It’s depressing to see how ideological confirmation bias can make people believe obviously false claims, even when they have been debunked, and are contradicted by first-hand information and news reports.
A handful of mostly left-leaning journalists at publications like Salon and The Forward repeated a British tabloid’s wild claim that Supreme Court nominee Neil Gorsuch started a “fascism forever club” in high school. This bizarre smear of Gorsuch was debunked by Snopes. It was also debunked by teachers at his school, as liberal-leaning America Magazine noted. And it was also debunked by a lawyer in the National Review.
Neil Gorsuch is a well-respected judge on the Tenth Circuit Court of Appeals, where he has been a judge for more than 10 years, without a hint of scandal. He was unanimously confirmed to the Tenth Circuit by a bipartisan vote, even as other, controversial judges faced filibusters. Nothing in Gorsuch’s judicial opinions or writings is in any way radical, nor does he have a history of saying radical things. (Even lawyers like Radley Balko who detest President Trump think that Gorsuch is a well-qualified, judicious, and reasonable man who should be confirmed).
So there was no reason to believe this bizarre claim even before Snopes debunked it.
When something is debunked by Snopes, and was implausible to begin with, you should immediately correct what you have written. But The Forward and U.S. News, which repeated this false claim, delayed in correcting their error. The Forward did not fix its error until the afternoon of February 3 (after this blog post was originally published), after a Washington Post opinion writer contacted The Forward and said he would write about its false claim (see the update to this blog post below). US News did not fix the error until February 6.
For example, I emailed Helen Chernikoff of The Forward yesterday, in response to her erroneous February 2 article, “SCOTUS Nominee Neil Gorsuch Founded ‘Fascism Forever Club’ in High School.” I asked her:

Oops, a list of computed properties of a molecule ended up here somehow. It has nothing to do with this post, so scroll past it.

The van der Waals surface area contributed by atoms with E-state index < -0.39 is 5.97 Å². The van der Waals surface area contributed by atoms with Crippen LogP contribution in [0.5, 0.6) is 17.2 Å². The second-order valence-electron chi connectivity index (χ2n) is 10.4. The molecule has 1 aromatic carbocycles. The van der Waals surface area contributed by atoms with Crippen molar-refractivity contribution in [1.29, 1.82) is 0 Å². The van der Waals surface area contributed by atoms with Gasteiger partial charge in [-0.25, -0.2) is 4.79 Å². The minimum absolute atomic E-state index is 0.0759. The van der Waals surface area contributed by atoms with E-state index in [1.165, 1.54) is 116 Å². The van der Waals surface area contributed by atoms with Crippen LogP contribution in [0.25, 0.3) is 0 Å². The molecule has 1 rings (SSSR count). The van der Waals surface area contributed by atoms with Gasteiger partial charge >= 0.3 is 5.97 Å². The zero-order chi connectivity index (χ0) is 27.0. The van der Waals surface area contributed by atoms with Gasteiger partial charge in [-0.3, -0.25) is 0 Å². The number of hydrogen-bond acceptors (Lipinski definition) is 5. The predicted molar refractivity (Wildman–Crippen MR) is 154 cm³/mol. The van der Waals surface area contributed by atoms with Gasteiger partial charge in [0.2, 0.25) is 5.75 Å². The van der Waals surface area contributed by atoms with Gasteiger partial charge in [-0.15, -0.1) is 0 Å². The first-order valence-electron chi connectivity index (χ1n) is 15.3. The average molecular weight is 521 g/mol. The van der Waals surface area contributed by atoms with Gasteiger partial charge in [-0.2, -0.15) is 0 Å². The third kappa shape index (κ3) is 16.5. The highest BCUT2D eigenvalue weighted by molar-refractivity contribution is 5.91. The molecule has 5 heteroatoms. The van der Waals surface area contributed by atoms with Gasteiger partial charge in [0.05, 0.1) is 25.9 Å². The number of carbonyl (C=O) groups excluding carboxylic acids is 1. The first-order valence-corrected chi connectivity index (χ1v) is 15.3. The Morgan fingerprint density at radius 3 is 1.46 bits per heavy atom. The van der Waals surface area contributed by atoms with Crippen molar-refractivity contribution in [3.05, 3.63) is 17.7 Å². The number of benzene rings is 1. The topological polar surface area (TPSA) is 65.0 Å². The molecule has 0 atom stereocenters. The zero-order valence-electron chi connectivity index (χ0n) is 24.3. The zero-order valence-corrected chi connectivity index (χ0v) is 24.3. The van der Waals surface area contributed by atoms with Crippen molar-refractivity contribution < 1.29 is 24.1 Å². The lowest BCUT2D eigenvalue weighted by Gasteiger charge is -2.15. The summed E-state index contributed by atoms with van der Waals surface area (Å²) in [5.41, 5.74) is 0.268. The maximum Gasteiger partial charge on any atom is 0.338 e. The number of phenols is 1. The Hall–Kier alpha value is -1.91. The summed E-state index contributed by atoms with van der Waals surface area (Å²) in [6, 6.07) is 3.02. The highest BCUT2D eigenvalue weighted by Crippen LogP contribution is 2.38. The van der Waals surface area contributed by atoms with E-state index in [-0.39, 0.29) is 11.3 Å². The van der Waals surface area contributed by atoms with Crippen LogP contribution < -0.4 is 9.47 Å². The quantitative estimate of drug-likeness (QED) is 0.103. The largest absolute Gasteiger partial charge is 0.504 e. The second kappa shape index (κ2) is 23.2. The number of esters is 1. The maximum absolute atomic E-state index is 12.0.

Are you really in the habit of peddling falsehoods debunked by Snopes?
Your claim that Gorsuch founded a “Fascism Forever Club” was debunked by Snopes:
It was also debunked by teachers at his school:
My hope was that they would promptly fix this false claim. If a publication delays long enough in correcting its false claim, the damage will be done, since few people read corrections, and internet rumors based on such claims tend to take on a life of their own.
Gorsuch’s reputation is already damaged, since countless people have read these false articles or tweets on twitter linking to them.
As Mark Twain noted, “A lie can travel halfway around the world while the truth is still putting on its shoes.” That is true of this false attack on Neil Gorsuch.
UPDATE, Feb. 3, 12:24 p.m.:
After law professor Jonathan Adler wrote to The Forward and said he would write about this false claim at the Washington Post web site, The Forward added this correction:
Update: According to fact-checking website Snopes.com, the “Fascism Forever Club” mentioned on Neil Gorsuch’s yearbook page and cited by the Daily Mail in its article was a joke.
As the comment below of Martin Solomon shows, this correction wasn’t very speedy. About 20 minutes ago, he observed: “I see the Chernikoff post is still up without even a clarification. That’s The Forward for you.” But it has now finally been corrected. I doubt The Forward wanted to risk being criticized in the Washington Post.
UPDATE, Feb. 6, 5:50 p.m.:
US News & World Report added the following correction:
Updated 2/6/17 at 2:30 p.m.: Catholic journal America Magazine reports the “Fascism Forever Club” was an in-yearbook joke, quoting the former student government adviser at Georgetown Prep during Neil Gorsuch’s later high school years as saying students would create fake clubs and activities.
“They were all inside jokes on their senior pages,” Steve Ochs said.
In an update, The Daily Mail notes that a reference to the club appears in more than one place in Gorsuch’s Georgetown Prep yearbook. But it also quotes a Gorsuch friend as saying the name of the club was a “self-deprecating joke” and that the organization never actually existed. A school spokesman also told Snopes.com that “no such club ever existed” there.